"I've saw this movie on VHS a long time ago. I saw it again on DVD recently and I have noticed that it has been re-edited and shortened. In the longer version, the Jeremy Irons character at the beginning of the film is in his old age. He visits his old farmhouse with his daughter and remembers the years gone past. The movie then goes into a flashback and tells the story from his youth.In the DVD version, the entire opening scene is omitted and the story is told from the beginning. Therefore there is NO suggestion of a flashback. The edited out opening scene is quite poignant and gives more insight into the Jeremy Irons character.Decent and interesting film none the less. Hopefully the studio will release it in it's original unedited version with extras."
A heart-warming story presented by an excellent cast.
Anton Karidian | 02/12/1999
(5 out of 5 stars)
"This movie has a lot of "reading points" and has achieved something very difficult. Bring together top-rank cast usually does not produce good results. But, "House of the Spirits" proves that it can work fine. Inner-family problems and lack of communication as well as greed in a class-oriented society couldn't be told better. The movie has so many universal themes, finely blended. U.S. version unfortunately is not in its entirety. I say, don't miss if you see the European (longer version) by any chance."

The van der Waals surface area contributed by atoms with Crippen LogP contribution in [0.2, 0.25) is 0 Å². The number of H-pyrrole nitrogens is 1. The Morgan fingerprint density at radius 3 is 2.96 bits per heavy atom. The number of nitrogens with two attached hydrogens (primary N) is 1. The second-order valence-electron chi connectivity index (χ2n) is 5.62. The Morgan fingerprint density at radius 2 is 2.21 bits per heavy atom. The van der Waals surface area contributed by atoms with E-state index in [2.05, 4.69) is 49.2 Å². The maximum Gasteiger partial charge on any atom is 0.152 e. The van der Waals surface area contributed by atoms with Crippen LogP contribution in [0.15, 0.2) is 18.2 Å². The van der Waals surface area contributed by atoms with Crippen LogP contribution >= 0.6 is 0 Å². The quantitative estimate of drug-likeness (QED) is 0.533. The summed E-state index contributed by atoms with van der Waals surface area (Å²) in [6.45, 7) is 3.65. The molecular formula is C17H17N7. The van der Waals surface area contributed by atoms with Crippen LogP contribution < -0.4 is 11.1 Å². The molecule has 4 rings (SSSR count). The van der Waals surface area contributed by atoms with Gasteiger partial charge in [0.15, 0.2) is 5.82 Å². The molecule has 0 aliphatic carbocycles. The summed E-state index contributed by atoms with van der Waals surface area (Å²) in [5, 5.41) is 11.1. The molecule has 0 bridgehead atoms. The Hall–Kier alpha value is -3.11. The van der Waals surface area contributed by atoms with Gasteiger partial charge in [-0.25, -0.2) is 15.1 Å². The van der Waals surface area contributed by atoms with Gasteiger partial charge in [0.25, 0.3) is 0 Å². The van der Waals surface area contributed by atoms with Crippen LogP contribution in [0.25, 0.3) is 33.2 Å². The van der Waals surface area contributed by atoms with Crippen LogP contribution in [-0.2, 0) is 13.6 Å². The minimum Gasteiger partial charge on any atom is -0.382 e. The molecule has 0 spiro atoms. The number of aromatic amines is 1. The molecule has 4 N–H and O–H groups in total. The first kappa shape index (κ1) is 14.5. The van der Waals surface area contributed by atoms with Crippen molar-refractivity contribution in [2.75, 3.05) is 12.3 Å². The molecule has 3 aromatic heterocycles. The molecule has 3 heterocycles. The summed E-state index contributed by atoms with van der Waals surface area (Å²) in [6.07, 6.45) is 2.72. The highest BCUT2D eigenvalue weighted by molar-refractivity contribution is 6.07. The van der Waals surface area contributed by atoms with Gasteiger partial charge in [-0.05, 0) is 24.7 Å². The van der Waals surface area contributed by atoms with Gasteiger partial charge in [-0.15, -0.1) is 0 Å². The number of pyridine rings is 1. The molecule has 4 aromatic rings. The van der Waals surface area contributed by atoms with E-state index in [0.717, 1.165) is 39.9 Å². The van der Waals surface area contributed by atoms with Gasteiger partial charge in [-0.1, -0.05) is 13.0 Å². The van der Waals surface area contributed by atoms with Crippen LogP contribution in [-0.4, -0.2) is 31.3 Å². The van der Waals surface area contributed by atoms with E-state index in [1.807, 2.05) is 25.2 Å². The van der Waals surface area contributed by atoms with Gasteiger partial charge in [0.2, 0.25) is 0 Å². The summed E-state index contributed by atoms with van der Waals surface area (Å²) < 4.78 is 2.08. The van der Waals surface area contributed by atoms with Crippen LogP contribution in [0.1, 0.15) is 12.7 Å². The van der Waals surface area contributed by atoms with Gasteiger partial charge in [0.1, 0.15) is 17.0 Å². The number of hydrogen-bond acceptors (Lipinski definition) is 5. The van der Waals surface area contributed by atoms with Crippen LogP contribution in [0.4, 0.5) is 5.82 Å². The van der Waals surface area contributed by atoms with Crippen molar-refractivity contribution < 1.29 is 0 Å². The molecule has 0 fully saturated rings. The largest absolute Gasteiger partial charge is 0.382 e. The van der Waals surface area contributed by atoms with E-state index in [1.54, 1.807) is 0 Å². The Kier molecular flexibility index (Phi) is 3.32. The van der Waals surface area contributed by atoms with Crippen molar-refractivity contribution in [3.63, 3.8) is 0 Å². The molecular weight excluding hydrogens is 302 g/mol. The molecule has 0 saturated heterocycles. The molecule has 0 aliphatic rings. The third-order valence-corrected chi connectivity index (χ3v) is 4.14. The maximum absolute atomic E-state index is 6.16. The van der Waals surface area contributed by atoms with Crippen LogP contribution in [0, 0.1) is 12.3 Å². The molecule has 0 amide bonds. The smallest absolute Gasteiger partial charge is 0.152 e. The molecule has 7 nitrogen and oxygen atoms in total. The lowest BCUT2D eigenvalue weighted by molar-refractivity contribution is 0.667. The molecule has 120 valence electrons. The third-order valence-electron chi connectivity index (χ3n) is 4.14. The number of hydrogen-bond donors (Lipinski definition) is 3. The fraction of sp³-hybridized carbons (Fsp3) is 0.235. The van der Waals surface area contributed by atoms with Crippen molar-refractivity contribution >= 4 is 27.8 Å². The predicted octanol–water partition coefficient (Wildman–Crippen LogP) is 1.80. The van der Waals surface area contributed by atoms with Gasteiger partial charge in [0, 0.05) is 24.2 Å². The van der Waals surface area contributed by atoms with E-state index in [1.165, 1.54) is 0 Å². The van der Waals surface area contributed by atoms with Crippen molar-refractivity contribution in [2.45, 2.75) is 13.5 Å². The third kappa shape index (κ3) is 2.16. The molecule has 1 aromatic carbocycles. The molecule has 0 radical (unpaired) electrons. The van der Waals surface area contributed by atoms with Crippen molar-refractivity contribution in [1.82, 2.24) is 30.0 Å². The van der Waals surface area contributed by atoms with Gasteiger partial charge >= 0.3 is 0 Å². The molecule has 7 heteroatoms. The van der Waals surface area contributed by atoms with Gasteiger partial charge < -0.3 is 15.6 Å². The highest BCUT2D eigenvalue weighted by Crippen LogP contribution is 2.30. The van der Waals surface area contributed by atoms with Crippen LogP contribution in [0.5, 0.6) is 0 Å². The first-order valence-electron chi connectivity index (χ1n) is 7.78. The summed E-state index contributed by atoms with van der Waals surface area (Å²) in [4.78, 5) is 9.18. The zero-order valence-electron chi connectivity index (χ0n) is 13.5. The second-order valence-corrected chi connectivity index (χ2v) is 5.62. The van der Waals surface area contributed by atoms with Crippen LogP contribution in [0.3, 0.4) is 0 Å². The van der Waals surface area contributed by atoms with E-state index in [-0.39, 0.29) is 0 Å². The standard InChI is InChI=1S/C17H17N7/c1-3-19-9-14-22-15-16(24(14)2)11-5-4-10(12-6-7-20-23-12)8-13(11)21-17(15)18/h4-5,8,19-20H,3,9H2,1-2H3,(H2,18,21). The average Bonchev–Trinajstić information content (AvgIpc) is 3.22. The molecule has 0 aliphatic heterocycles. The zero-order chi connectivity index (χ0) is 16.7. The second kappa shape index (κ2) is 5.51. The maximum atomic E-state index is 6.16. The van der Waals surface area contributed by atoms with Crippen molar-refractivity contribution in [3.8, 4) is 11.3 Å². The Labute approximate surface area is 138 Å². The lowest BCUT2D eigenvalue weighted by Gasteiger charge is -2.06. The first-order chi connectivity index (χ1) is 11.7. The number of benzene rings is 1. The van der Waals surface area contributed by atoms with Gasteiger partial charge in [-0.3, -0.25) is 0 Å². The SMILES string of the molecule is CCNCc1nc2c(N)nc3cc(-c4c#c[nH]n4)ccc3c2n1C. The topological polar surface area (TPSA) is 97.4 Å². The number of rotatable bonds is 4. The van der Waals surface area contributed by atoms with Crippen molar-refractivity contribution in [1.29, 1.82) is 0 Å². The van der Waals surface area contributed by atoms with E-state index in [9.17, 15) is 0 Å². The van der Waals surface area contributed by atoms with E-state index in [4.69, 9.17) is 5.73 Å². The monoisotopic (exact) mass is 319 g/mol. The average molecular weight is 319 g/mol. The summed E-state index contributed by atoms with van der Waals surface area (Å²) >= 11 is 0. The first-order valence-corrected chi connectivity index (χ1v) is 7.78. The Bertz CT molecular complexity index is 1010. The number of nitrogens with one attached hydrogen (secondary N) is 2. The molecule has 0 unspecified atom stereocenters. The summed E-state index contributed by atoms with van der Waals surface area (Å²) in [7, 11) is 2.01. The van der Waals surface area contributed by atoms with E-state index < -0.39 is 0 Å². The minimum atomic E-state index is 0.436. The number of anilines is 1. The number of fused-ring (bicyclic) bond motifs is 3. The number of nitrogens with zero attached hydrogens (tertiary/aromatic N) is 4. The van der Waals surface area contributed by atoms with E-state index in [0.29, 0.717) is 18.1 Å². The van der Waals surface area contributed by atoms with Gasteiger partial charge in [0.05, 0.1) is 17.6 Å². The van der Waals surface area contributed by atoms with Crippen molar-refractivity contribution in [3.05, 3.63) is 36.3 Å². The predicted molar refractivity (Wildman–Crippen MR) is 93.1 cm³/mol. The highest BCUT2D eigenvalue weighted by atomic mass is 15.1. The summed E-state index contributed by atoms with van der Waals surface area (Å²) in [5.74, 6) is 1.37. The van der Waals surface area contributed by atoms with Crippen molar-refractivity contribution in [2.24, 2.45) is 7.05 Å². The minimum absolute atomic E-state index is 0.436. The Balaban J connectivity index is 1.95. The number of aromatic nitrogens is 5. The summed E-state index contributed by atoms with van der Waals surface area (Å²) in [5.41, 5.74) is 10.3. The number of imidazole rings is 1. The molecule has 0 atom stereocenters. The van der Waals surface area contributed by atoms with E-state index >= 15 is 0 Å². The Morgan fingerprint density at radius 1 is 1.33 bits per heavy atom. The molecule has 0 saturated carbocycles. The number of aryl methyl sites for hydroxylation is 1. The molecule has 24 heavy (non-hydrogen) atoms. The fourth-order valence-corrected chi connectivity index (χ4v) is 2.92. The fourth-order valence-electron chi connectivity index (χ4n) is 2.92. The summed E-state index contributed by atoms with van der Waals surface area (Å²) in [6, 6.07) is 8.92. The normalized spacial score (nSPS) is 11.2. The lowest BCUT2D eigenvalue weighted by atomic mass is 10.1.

Don't watch this until you've read the book
julies_27 | 04/25/2002
(4 out of 5 stars)
"I watched this movie right after reading the book by Isabel Allende. I don't know if I would have followed the action of the movie as well otherwise. When you get past the somewhat unbeliable casting of American actors as South America characters (where Antonio Banderas has the most believeable accent - you know you are in trouble), this movie is a pretty entertaining soap opera of familial events set in a political background. The movie cuts out a lot of the characters from the book that you might miss (like the twins, the granddaughter, and a host of psychic friends, but it still manages to be entertaining if not melodramatic. The settings of the movie really do sort of capture that magical realism tone of the book exceptionally, and the pace of the movie is excellent. I would recommend this movie if you enjoy a sort of generations of a family melodrama, particularly if you are a fan of the book or Allende's other writings."